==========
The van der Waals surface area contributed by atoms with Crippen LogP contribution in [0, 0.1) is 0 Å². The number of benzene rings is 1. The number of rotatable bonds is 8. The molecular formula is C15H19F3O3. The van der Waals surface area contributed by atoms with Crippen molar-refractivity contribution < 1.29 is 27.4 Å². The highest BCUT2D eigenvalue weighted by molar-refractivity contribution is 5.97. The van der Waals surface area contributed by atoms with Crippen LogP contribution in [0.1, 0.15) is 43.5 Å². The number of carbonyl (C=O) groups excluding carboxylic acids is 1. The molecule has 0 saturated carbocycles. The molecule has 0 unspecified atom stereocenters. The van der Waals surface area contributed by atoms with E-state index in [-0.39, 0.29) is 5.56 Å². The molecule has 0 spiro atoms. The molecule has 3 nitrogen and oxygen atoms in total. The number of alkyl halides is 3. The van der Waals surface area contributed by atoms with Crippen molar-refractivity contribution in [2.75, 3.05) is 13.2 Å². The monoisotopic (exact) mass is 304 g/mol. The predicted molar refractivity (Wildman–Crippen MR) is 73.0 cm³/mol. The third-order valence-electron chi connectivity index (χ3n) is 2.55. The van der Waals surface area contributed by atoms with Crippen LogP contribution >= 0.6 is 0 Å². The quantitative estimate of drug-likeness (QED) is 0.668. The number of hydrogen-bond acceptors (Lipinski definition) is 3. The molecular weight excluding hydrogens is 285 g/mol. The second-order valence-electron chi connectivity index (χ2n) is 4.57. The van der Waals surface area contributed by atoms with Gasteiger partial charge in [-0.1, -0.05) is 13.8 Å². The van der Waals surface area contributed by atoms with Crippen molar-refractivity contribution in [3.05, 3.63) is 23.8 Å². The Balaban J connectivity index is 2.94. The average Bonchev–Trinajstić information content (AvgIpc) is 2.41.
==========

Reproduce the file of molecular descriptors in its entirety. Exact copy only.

The van der Waals surface area contributed by atoms with Crippen LogP contribution in [0, 0.1) is 0 Å². The number of benzene rings is 1. The number of rotatable bonds is 8. The molecular formula is C15H19F3O3. The van der Waals surface area contributed by atoms with Crippen molar-refractivity contribution < 1.29 is 27.4 Å². The highest BCUT2D eigenvalue weighted by molar-refractivity contribution is 5.97. The van der Waals surface area contributed by atoms with Crippen LogP contribution in [0.1, 0.15) is 43.5 Å². The number of carbonyl (C=O) groups excluding carboxylic acids is 1. The molecule has 0 saturated carbocycles. The molecule has 0 unspecified atom stereocenters. The van der Waals surface area contributed by atoms with E-state index in [-0.39, 0.29) is 5.56 Å². The molecule has 0 spiro atoms. The molecule has 3 nitrogen and oxygen atoms in total. The number of alkyl halides is 3. The van der Waals surface area contributed by atoms with Crippen molar-refractivity contribution in [2.75, 3.05) is 13.2 Å². The monoisotopic (exact) mass is 304 g/mol. The predicted molar refractivity (Wildman–Crippen MR) is 73.0 cm³/mol. The third-order valence-electron chi connectivity index (χ3n) is 2.55. The van der Waals surface area contributed by atoms with Crippen LogP contribution >= 0.6 is 0 Å². The quantitative estimate of drug-likeness (QED) is 0.668. The number of hydrogen-bond acceptors (Lipinski definition) is 3. The molecular weight excluding hydrogens is 285 g/mol. The second-order valence-electron chi connectivity index (χ2n) is 4.57. The van der Waals surface area contributed by atoms with Gasteiger partial charge in [-0.1, -0.05) is 13.8 Å². The van der Waals surface area contributed by atoms with Crippen molar-refractivity contribution in [3.05, 3.63) is 23.8 Å². The Balaban J connectivity index is 2.94. The average Bonchev–Trinajstić information content (AvgIpc) is 2.41.